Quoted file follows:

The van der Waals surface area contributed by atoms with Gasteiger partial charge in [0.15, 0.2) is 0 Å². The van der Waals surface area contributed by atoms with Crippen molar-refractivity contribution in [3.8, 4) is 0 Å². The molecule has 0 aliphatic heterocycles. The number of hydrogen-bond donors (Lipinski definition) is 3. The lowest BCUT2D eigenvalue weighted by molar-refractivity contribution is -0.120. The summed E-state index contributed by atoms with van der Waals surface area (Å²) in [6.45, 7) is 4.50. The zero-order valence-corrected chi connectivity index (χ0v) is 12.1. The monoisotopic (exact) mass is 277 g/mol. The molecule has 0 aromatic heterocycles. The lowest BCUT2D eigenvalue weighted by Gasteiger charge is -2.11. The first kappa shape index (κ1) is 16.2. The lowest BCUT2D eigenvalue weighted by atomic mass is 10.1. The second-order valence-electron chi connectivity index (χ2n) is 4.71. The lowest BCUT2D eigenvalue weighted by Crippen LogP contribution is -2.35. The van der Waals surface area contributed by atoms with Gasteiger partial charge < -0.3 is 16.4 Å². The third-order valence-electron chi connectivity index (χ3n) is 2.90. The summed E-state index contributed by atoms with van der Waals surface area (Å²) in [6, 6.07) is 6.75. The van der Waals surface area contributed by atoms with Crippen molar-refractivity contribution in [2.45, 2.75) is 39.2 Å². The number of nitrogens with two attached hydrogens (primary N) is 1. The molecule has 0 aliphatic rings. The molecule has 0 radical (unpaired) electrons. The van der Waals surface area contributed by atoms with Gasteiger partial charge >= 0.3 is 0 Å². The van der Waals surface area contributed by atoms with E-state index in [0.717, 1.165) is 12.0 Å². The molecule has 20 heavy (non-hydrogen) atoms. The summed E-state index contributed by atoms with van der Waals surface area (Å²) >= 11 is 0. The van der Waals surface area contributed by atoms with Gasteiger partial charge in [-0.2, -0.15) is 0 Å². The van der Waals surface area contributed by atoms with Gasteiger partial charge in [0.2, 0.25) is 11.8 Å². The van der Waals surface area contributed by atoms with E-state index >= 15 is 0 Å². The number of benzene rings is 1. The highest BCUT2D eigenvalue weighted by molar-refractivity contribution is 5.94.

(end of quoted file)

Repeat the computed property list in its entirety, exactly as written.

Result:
The van der Waals surface area contributed by atoms with Gasteiger partial charge in [0.15, 0.2) is 0 Å². The van der Waals surface area contributed by atoms with Crippen molar-refractivity contribution in [3.8, 4) is 0 Å². The molecule has 0 aliphatic heterocycles. The number of hydrogen-bond donors (Lipinski definition) is 3. The lowest BCUT2D eigenvalue weighted by molar-refractivity contribution is -0.120. The summed E-state index contributed by atoms with van der Waals surface area (Å²) in [6.45, 7) is 4.50. The zero-order valence-corrected chi connectivity index (χ0v) is 12.1. The monoisotopic (exact) mass is 277 g/mol. The molecule has 0 aromatic heterocycles. The lowest BCUT2D eigenvalue weighted by Gasteiger charge is -2.11. The first kappa shape index (κ1) is 16.2. The lowest BCUT2D eigenvalue weighted by atomic mass is 10.1. The second-order valence-electron chi connectivity index (χ2n) is 4.71. The lowest BCUT2D eigenvalue weighted by Crippen LogP contribution is -2.35. The van der Waals surface area contributed by atoms with Gasteiger partial charge < -0.3 is 16.4 Å². The third-order valence-electron chi connectivity index (χ3n) is 2.90. The summed E-state index contributed by atoms with van der Waals surface area (Å²) in [6, 6.07) is 6.75. The van der Waals surface area contributed by atoms with Crippen molar-refractivity contribution in [2.45, 2.75) is 39.2 Å². The number of nitrogens with two attached hydrogens (primary N) is 1. The molecule has 0 aliphatic rings. The molecule has 0 radical (unpaired) electrons. The van der Waals surface area contributed by atoms with Gasteiger partial charge >= 0.3 is 0 Å². The van der Waals surface area contributed by atoms with E-state index in [0.717, 1.165) is 12.0 Å². The molecule has 20 heavy (non-hydrogen) atoms. The summed E-state index contributed by atoms with van der Waals surface area (Å²) >= 11 is 0. The van der Waals surface area contributed by atoms with Gasteiger partial charge in [-0.2, -0.15) is 0 Å². The van der Waals surface area contributed by atoms with Gasteiger partial charge in [0.2, 0.25) is 11.8 Å². The van der Waals surface area contributed by atoms with E-state index >= 15 is 0 Å². The number of benzene rings is 1. The highest BCUT2D eigenvalue weighted by molar-refractivity contribution is 5.94.